Theresa Traore Dahlberg is a visual artist and filmmaker who formulates engaging and complex narratives through installation, sculpture, photography and film. Her sculptural works often take a point of departure in the material itself, both as a physical material and as a container of histories, ideas and notions. The artist pays close attention to the production process, working conditions, workers’ identities and personal stories - creating art that reflects the complexity of class, women's roles and post-colonialism. She also examines value shifting on account of industrial and technological developments, as well as their environmental impact on a local and global level. Traore Dahlberg draws from her own experience of being anchored in two sociopolitical cultures, Sweden and Burkina Faso.
Her installations, glass works and bronze sculptures result from various historically and personally charged materials that have been altered through different processes and thus become imbued with new meanings. More specifically, this can entail hand-spun cotton yarns or industrially produced circuit boards being melted and fused into glass; creating new purpose for the discarded. Inspired by Science Fiction, Futurism and African folktales, Traore Dahlberg’s bronze sculptures of birds and hares instead play with visions of alternative futures and new sociopolitical structures. 
Theresa Traore Dahlberg (b.1983 in Värnamo, Sweden) resides and works in Stockholm, Sweden. She studied 16 mm experimental film at the New School in New York and the Stockholm Academy of Dramatic Arts. In 2017, she graduated with a Master of Fine Art from The Royal Institute of Art in Stockholm. She participated in the group exhibition Rock my Soul II, curated by Isaac Julien and presented in Eva Livijn’s house-gallery in Stockholm (2022). Traore Dahlberg has also had several solo exhibitions, including at Kalmar Konstmuseum, Sweden (2021), Institut Suédois, Paris (2019) and Musée National du Burkina Faso (2019). In 2019, she received Beckers Art Award, which entailed two extensive solo exhibitions at Färgfabriken, Stockholm and Höganäs Museum, Höganäs, Sweden.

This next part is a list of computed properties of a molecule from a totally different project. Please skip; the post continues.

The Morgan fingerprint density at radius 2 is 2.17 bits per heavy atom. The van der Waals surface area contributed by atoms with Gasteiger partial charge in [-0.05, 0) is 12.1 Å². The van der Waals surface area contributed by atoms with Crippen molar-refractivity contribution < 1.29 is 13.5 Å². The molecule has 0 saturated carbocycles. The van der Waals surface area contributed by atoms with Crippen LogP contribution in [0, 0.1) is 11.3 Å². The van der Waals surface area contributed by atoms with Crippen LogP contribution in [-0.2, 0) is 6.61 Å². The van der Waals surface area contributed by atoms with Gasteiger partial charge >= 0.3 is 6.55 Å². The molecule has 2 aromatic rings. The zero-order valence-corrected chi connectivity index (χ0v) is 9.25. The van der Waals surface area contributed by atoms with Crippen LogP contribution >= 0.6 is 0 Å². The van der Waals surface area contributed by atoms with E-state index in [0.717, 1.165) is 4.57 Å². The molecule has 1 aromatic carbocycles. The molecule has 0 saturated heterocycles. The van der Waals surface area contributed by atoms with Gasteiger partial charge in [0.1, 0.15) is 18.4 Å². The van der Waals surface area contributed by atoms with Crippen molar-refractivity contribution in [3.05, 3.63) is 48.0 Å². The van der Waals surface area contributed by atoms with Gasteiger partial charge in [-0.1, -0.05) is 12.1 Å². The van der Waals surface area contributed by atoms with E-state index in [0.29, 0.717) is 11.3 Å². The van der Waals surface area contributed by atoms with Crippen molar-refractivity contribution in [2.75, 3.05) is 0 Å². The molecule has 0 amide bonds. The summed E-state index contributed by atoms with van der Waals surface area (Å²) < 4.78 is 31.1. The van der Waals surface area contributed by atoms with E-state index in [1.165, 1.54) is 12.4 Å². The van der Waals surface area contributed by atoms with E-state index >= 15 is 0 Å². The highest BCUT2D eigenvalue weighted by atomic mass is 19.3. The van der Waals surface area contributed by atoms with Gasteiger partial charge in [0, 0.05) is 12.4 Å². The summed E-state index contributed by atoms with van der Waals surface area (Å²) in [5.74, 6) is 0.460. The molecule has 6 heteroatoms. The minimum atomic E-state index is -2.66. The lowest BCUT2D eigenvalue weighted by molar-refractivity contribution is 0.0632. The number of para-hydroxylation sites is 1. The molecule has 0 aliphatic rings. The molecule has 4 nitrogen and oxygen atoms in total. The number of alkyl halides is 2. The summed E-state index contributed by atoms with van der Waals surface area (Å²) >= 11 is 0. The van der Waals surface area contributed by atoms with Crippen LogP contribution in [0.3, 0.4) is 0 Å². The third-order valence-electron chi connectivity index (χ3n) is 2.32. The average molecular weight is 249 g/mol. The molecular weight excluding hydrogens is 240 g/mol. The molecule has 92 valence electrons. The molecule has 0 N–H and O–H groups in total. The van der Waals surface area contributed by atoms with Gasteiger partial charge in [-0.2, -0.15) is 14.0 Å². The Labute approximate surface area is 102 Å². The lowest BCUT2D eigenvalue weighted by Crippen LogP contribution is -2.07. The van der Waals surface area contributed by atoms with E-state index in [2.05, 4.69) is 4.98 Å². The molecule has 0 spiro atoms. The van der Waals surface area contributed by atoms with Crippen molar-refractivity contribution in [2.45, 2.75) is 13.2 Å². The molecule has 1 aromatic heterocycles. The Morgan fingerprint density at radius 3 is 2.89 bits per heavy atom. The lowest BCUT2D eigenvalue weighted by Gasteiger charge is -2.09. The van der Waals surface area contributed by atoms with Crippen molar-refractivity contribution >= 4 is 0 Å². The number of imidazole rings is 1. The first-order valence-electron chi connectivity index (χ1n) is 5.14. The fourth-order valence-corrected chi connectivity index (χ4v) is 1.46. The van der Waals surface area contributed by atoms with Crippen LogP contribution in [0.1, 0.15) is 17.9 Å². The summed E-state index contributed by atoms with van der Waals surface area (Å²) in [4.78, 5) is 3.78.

Traore Dahlberg has been awarded the Tempo Documentary Short Award for her film The Ambassador’s Wife (2018), which was also shown at the Toronto International Film Festival (TIFF), Berlin Critics’ Week, Clermont-Ferrand International Short Film Festival and Telluride Film Festival. This film was likewise included in the program for Artist Films International and was as such exhibited at Bonniers Konsthall, Whitechapel Gallery, Hammer Museum, Para/Site Art Space, Ballroom Marfa, and Istanbul Modern. Her first film, Taxi Sisters (2011), portrayed the everyday life of a Senegalese female taxi driver, and her first feature-length documentary, Ouaga Girls (2017), depicted the everyday life of a group of teenage girls becoming car mechanics in Burkina Faso. To this day, these films are widely shown internationally. 
Installation shots